Federal employees are resisting going back to work, noting how cutting off daily commute is better for the environment.
The largest federal employee union is fighting back against a measure that the U.S. House of Representatives approved this month mandating that employees return to their physical offices, arguing that remote work is better for the environment. According to an excerpt by Maxine Joselow in The Washington Post, “the American Federation of Government Employees points to research showing that telework curbs climate pollution caused by commuting in gas-powered cars.”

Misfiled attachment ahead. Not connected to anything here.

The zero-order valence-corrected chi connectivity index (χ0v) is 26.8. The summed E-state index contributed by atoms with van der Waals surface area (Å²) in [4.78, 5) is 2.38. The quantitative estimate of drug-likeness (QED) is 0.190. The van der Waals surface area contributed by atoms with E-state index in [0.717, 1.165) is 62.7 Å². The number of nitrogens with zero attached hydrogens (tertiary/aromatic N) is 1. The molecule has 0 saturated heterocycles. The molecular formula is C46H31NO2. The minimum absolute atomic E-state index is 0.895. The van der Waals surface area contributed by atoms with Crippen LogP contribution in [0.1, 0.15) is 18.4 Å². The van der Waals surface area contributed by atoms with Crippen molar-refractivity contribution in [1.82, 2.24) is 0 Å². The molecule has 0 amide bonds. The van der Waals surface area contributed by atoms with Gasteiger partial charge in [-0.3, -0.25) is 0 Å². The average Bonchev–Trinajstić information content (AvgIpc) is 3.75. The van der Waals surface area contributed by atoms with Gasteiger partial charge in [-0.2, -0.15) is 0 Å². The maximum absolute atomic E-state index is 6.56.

Others, like Washington, D.C., Mayor Muriel Bowser, believe that forcing people to return to work is one way to revive the city’s downtown, which has seen hundreds of companies leave since the epidemic began. Yet since more than 80% of Americans commute by driving their own cars, cutting back on commutes might have a big influence on the transportation sector’s carbon emissions.
Gregory Keoleian, director of the Center for Sustainable Systems at the University of Michigan, estimates that if 25% of federal workers switched to remote work, emissions would be cut by 750,000 metric tons of carbon dioxide annually.
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